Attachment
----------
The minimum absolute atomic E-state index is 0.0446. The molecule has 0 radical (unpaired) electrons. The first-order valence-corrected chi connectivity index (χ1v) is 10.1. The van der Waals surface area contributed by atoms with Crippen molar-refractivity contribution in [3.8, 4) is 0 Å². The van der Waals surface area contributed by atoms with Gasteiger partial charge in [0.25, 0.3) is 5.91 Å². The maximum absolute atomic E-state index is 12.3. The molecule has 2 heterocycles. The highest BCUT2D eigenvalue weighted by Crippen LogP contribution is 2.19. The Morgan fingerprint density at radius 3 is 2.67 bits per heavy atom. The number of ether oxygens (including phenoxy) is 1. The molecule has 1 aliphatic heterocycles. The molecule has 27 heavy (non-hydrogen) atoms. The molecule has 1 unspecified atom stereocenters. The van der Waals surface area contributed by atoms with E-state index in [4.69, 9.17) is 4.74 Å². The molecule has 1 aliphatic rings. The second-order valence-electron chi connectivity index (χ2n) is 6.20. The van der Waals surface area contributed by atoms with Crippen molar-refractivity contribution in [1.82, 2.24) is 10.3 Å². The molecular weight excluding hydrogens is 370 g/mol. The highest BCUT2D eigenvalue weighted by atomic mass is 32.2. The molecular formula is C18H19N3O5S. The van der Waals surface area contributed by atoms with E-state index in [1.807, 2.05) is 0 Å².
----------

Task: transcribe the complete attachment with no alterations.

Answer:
The minimum absolute atomic E-state index is 0.0446. The molecule has 0 radical (unpaired) electrons. The first-order valence-corrected chi connectivity index (χ1v) is 10.1. The van der Waals surface area contributed by atoms with Crippen molar-refractivity contribution in [3.8, 4) is 0 Å². The van der Waals surface area contributed by atoms with Gasteiger partial charge in [0.25, 0.3) is 5.91 Å². The maximum absolute atomic E-state index is 12.3. The molecule has 2 heterocycles. The highest BCUT2D eigenvalue weighted by Crippen LogP contribution is 2.19. The Morgan fingerprint density at radius 3 is 2.67 bits per heavy atom. The number of ether oxygens (including phenoxy) is 1. The molecule has 1 aliphatic heterocycles. The molecule has 27 heavy (non-hydrogen) atoms. The molecule has 1 unspecified atom stereocenters. The van der Waals surface area contributed by atoms with E-state index in [4.69, 9.17) is 4.74 Å². The molecule has 1 aliphatic rings. The second-order valence-electron chi connectivity index (χ2n) is 6.20. The van der Waals surface area contributed by atoms with Crippen molar-refractivity contribution in [1.82, 2.24) is 10.3 Å². The molecular weight excluding hydrogens is 370 g/mol. The highest BCUT2D eigenvalue weighted by atomic mass is 32.2. The molecular formula is C18H19N3O5S. The van der Waals surface area contributed by atoms with E-state index in [1.807, 2.05) is 0 Å².